“Check your ego at the door. It doesn’t matter where you finish, only that you finish with integrity and give it a solid effort. Leave the Gym better than when you walked in. Head high and be proud, this stuff is Hard.”


The above quote is infamously known to almost every “crossfitter.” These are the words that many of us, including myself, see every single time we walk into our local Crossfit gym and endure the most excruciating 40 minutes of our lives. But what do they have to do with church, God, or the gospel?

Over the past four months I have been working out at my local Crossfit gym about 4 – 5 days a week. And over the course of these past four frustrating, invigorating, and challenging months, I have begun to notice something interesting, spectacular, yet also disappointing…

Crossfit and the local church are oddly familiar. Please don’t get me wrong, their messages are different and are rooted in entirely different “gospels.” However, each one is tapping on the doors of humanities deepest needs (more on that below), and I think we as Christians and our churches could learn something basic but invaluable from our local Crossfits.

Because of my observations, I would love to briefly share what I have observed that Crossfit offers and does really well, and why thousands of willing and wanting individuals are signing up to go through this intense workout program.


Just this past week during my Wednesday WOD (workout of the day) our coach for the workout, while we were stretching, asked us to go around the circle and tell everyone our favorite workout and why we loved Crossfit. Everyone, and I mean everyone responded with the same answers:

1. There favorite workouts were doing no workout at all, but knew that the 45 minutes of workout hell was worth it. And…

2. Their favorite thing about Crossfit was the community.

Everyone felt welcomed, accepted, and embraced. No one was ever left out, made fun of, or looked down upon because of their weight and fitness level. However, people are not allowed to stay the way they first arrived. More on that below.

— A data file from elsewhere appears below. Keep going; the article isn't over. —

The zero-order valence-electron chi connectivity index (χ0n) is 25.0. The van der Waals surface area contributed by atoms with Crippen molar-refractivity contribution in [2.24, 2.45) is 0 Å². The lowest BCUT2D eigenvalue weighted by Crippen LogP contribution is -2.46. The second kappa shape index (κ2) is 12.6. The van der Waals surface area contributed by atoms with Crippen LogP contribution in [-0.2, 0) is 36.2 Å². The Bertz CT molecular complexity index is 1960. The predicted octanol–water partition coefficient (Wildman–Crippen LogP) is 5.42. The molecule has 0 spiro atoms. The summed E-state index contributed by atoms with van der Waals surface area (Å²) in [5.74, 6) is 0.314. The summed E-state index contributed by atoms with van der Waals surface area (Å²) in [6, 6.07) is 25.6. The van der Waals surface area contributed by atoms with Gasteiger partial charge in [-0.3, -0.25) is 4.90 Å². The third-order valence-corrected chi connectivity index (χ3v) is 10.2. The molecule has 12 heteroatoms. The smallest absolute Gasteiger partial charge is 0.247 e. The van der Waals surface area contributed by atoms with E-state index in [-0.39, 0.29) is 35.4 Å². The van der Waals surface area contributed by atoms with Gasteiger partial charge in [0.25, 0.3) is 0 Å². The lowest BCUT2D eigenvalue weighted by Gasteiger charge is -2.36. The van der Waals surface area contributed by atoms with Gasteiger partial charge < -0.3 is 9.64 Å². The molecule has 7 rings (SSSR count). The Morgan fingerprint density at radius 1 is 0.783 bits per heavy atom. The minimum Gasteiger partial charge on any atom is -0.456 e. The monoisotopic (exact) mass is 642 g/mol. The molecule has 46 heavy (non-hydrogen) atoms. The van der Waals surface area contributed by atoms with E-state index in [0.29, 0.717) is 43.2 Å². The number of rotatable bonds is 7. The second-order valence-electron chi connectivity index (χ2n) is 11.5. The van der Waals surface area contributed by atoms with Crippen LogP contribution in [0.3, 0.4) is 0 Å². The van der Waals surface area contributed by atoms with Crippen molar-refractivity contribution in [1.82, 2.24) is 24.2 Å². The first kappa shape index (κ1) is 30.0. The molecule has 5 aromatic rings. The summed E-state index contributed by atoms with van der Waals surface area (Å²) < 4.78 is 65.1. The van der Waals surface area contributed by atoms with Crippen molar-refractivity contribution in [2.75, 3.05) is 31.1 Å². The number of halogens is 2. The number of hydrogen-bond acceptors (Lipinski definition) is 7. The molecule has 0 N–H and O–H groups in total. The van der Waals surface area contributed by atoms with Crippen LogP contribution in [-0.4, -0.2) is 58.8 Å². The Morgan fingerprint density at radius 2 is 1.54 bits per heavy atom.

At my Crossfit, if you miss a workout or are gone for a week and not on vacation, you will most likely get a phone call, text, or Facebook message. Crossfitters want other Crossfitters to succeed. They want them to achieve their goals. They want them to be long-term focused and not give up. And for many of them, it is worth the embarrassment of being “called out” to reach their maximum potential.

Common Goals

Every Crossfit workout has a proposed “RX.” RX is a basic standard by which people are able to measure their success. No matter where someone is in the process of losing weight, gaining muscle, getting lean, etc., there is always a goal to be reached. The goals are always the same; to achieve the best level of fitness and endurance that you personally can reach. Everyone understands this and everyone attempts to achieve it.


Coaches lead every workout. They are present to encourage, challenge, rebuke, and uplift every single Crossfitter. They are present to relate to your pain (literally!) and push you to break through psychological and physical barriers. The coaches can say and do almost anything because they have been professionally trained and equipped to bring out the best in other peoples work outs. Coaches are Crossfitter’s too, and can relate to the needs and struggles of everyone else.


Crossfit is not cheap. Most gyms charge $150-200 per month for unlimited workouts. The fascinating thing is that despite the high costs of joining a crossfit gym, no one ever seems to complain about the costs. They are content spending $200 a month, plus up to $300 for “crossfit” created workout gear.


Because it’s worth it. The financial investment is worth the byproduct of working out hard and eating right. Crossfitters don’t mind forking over the cash because the community is great, the accountably is strong, the coaches are encouraging and challenging, the goals are attainable but difficult, and the end results are life-changing.

One Message

Crossfit’s motto is simple and effective: “Forging, Elite, Athletes.”

Their vision is to build up their followers into top-of-the-line athletes that have achieved their physical goals, have become healthier, and will live longer and more full lives. And ultimately, Crossfit’s vision is to see more and more Crossfitters created and more Crossfit gyms opened throughout the world. They want the name Crossfit to be well known, but not common. Fully embraced, but not watered down.

Can you see it?

Every one of these observations can and should also be seen in our local churches. You see, Crossfit is appealing to a deep seeded need of community, accountability, generosity, purpose, and one vision that Christ and his sacrifice for us and our place in His divine family alone can satisfy. I believe that Crossfit is a wonderful example of the plans God has for us in his Church and how he has orchestrated the world to reveal of His plans and desire for every human being.

What is our message? What is our vision? What does our community look like? Where is our accountability? Who are our coaches? What type of investment are we making? Do we have common goals?